Yellow light of death on PS3 – what is it and how do you handle it? Read ahead to find out the PS3 YLOD permanent fix and save yourself the distress and expense of sending your console back to Sony to get it repaired.
The yellow light of death – that’s what most people unofficially refer to the light situated in front of the PlayStation 3 console on the extreme right (there are two lights side by side; here, we are referring to the one closest to the edge of the console) which occasionally blinks and is most often accompanied by your precious PS3 playing the truant while starting up or freezing mid game.
In these cases, it is not uncommon for the console to elicit 2-3 beeping sounds as well. So why does this happen? What causes this excellently smooth gaming console to experience these performance hiccups? Well, let’s take a look at what causes the YLOD situation before we move on to disclosing a PS3 YLOD permanent fix.
PS3 YLOD – Who’s the Culprit?
So why does the PS3 freeze mid-game or while attempting to start up? Why does it sometimes refuse to start altogether? What’s the meaning of that accompanying yellow light and those beeps? Well, the answer is simple – overheating of the hardware. When the hardware gets overheated, the various components get detached, leading to startup failure or making way for the abrupt freezing. Being such a powerful piece of entertainment technology with tremendous number crunching rate and capability, the PS3 is prone to get overheated if it is run for hours on an end, be it for playing games or watching movies.
The solders that attach the CPU/GPU to the motherboard get distorted due to this high intensity heat and this often does the mischief with the components’ attachments, leading to a temporary disruption in the internal hardware wiring and connections. When the solder melts due to the excessive heat, the electric circuit become incomplete as the CPU/GPU get detached from the motherboard, leaving your hardware in a hung state and playing tricks while startup. If you’re wondering why the console would overheat during startup itself, the most probable reason is that there wasn’t a sufficient time gap between the last switch off and the startup.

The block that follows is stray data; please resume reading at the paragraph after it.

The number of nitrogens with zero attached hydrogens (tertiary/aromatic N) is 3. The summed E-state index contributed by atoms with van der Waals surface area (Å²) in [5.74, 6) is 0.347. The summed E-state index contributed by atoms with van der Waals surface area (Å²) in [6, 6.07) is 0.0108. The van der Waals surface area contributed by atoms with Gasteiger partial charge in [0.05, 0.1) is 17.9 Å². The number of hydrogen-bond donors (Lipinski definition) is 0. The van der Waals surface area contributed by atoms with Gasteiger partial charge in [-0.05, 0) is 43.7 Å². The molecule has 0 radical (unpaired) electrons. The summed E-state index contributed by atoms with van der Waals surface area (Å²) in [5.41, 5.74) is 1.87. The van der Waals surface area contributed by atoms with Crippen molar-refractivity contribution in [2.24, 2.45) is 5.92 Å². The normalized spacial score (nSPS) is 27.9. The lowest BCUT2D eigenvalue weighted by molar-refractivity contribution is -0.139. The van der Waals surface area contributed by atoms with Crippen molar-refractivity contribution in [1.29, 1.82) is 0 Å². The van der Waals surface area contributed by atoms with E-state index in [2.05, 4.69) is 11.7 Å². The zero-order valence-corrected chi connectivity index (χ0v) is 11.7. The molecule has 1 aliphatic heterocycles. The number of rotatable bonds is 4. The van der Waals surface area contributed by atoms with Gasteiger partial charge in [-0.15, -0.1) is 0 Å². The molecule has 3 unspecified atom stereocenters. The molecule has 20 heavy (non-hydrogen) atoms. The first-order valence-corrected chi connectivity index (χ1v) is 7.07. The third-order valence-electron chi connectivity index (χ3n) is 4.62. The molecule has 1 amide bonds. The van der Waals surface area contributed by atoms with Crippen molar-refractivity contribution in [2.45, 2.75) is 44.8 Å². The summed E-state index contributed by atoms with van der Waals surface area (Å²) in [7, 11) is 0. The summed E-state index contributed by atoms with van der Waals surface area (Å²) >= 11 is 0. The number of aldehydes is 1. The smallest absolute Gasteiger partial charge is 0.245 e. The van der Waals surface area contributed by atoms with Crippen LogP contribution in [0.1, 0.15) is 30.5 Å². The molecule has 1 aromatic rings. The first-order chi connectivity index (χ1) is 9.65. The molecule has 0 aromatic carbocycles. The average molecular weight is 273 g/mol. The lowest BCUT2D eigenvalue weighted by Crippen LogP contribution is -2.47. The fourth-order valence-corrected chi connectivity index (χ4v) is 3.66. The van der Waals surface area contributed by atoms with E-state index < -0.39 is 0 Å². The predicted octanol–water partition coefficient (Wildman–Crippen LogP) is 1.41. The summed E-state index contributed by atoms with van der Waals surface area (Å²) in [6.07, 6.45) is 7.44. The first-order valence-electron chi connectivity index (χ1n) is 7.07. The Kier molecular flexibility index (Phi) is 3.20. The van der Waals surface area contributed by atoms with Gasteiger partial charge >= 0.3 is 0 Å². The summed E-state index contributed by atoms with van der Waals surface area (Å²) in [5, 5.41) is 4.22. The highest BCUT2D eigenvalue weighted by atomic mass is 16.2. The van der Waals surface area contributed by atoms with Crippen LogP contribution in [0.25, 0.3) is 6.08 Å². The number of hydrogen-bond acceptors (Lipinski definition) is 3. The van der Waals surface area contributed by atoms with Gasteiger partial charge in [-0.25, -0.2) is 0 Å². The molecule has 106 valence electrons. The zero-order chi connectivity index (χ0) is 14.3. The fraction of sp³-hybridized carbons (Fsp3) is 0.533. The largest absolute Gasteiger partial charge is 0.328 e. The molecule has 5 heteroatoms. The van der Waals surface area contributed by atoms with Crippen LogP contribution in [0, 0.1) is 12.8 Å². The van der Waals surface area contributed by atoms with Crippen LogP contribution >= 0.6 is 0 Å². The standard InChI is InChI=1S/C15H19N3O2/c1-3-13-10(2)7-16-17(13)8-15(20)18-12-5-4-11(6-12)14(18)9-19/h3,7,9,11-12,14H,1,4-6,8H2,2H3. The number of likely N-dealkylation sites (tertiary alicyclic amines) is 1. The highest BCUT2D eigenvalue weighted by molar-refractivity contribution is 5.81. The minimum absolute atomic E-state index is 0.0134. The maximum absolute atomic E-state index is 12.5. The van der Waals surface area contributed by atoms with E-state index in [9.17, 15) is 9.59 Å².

Fixing the PS3 YLOD problem
Coming back to the PS3 YLOD permanent fix part, since you are now aware of the root cause of the PS3 YLOD problem, it should be easy to embark upon the repairing process. Since, the mischief is caused by heat, logic says that the fix lies in allowing the hardware to cool down sufficiently. Here’s the tech specs on how to go about it.
- Switch off and unplug the PS3 console completely;
- Using the smallest screwdriver from your toolkit, open up the console so that you get a clear overview of the inner components;
- Now, using a soldering gun, very carefully apply slight heat to the solder connections so that they soften and direct the heat appropriately along the solder connection lines so that they resume their original layout;
- Keep the console in this open state till the reset solder connections are cooled down;
- Apply thermal grease to the GPU to increase and improve the conductivity of heat;
- Using a soft cloth, clean the insides using a delicate hand and very little pressure to do away with any sort of dust that may have accumulate while the console was kept open;
- Reassemble and screw back the console cover.
Allow the console to remain switched off and unplugged for about a couple of hours after fixing it thus to allow for better cooling down and resetting of the solder connections attaching the CPU, GPU and motherboard the way they originally were. For PS3 owners who are not so hardware tech savvy, I would suggest that you refer to a pictorial PS3 repair guide or download a step-by-step PS3 repair guide video and follow the graphic instructions provided therein to avoid messing up your console.
In case you don’t have experience using a toolkit or feel hesitant about your mechanical capabilities, it is best not to take a chance and contact Sony or get a professional repair person to fix the issue for you. After all, spending around 150 bucks for repair is way better than messing up this expensive and amazing entertainment utility for free!